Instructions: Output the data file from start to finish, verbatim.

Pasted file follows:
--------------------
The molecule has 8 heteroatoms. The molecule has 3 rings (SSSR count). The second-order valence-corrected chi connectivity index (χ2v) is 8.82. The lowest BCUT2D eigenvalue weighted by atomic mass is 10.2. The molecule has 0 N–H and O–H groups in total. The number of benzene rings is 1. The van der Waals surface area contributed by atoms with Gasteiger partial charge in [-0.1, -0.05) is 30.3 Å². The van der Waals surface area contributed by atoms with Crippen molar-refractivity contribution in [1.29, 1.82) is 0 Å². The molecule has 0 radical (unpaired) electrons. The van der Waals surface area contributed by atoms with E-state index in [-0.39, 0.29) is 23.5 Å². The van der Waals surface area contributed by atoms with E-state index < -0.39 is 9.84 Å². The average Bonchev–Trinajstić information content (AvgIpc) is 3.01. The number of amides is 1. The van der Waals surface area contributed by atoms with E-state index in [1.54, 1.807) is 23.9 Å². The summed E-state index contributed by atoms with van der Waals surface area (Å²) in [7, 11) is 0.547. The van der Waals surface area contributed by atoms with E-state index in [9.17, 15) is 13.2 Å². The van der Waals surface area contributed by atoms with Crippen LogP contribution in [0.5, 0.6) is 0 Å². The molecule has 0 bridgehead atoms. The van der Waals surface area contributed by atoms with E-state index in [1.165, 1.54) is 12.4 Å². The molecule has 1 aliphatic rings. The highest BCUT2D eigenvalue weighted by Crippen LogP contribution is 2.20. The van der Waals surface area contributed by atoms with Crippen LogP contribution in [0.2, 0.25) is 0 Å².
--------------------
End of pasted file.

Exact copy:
The molecule has 8 heteroatoms. The molecule has 3 rings (SSSR count). The second-order valence-corrected chi connectivity index (χ2v) is 8.82. The lowest BCUT2D eigenvalue weighted by atomic mass is 10.2. The molecule has 0 N–H and O–H groups in total. The number of benzene rings is 1. The van der Waals surface area contributed by atoms with Gasteiger partial charge in [-0.1, -0.05) is 30.3 Å². The van der Waals surface area contributed by atoms with Crippen molar-refractivity contribution in [1.29, 1.82) is 0 Å². The molecule has 0 radical (unpaired) electrons. The van der Waals surface area contributed by atoms with E-state index in [-0.39, 0.29) is 23.5 Å². The van der Waals surface area contributed by atoms with E-state index < -0.39 is 9.84 Å². The average Bonchev–Trinajstić information content (AvgIpc) is 3.01. The number of amides is 1. The van der Waals surface area contributed by atoms with E-state index in [1.54, 1.807) is 23.9 Å². The summed E-state index contributed by atoms with van der Waals surface area (Å²) in [7, 11) is 0.547. The van der Waals surface area contributed by atoms with E-state index in [9.17, 15) is 13.2 Å². The van der Waals surface area contributed by atoms with Crippen LogP contribution in [0.5, 0.6) is 0 Å². The molecule has 0 bridgehead atoms. The van der Waals surface area contributed by atoms with E-state index in [1.165, 1.54) is 12.4 Å². The molecule has 1 aliphatic rings. The highest BCUT2D eigenvalue weighted by Crippen LogP contribution is 2.20. The van der Waals surface area contributed by atoms with Crippen LogP contribution in [0.2, 0.25) is 0 Å².